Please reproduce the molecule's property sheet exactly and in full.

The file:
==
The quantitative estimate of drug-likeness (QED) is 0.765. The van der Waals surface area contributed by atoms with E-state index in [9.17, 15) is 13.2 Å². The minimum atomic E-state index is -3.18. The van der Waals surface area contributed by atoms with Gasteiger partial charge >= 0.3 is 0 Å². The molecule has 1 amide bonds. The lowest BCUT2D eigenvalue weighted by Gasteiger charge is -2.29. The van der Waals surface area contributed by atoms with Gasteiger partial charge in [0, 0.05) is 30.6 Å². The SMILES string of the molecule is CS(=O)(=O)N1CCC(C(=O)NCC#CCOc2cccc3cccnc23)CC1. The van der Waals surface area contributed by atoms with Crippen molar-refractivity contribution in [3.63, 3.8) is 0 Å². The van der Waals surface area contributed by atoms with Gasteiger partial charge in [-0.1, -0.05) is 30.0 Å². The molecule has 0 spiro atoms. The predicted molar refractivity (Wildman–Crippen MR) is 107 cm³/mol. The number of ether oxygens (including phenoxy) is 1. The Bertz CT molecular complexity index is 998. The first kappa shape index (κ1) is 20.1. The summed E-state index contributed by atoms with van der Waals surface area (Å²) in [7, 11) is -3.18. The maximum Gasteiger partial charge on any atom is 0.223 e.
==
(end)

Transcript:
The quantitative estimate of drug-likeness (QED) is 0.765. The van der Waals surface area contributed by atoms with E-state index in [9.17, 15) is 13.2 Å². The minimum atomic E-state index is -3.18. The van der Waals surface area contributed by atoms with Gasteiger partial charge >= 0.3 is 0 Å². The molecule has 1 amide bonds. The lowest BCUT2D eigenvalue weighted by Gasteiger charge is -2.29. The van der Waals surface area contributed by atoms with Gasteiger partial charge in [0, 0.05) is 30.6 Å². The SMILES string of the molecule is CS(=O)(=O)N1CCC(C(=O)NCC#CCOc2cccc3cccnc23)CC1. The van der Waals surface area contributed by atoms with Crippen molar-refractivity contribution in [3.63, 3.8) is 0 Å². The van der Waals surface area contributed by atoms with Gasteiger partial charge in [-0.1, -0.05) is 30.0 Å². The molecule has 0 spiro atoms. The predicted molar refractivity (Wildman–Crippen MR) is 107 cm³/mol. The number of ether oxygens (including phenoxy) is 1. The Bertz CT molecular complexity index is 998. The first kappa shape index (κ1) is 20.1. The summed E-state index contributed by atoms with van der Waals surface area (Å²) in [7, 11) is -3.18. The maximum Gasteiger partial charge on any atom is 0.223 e.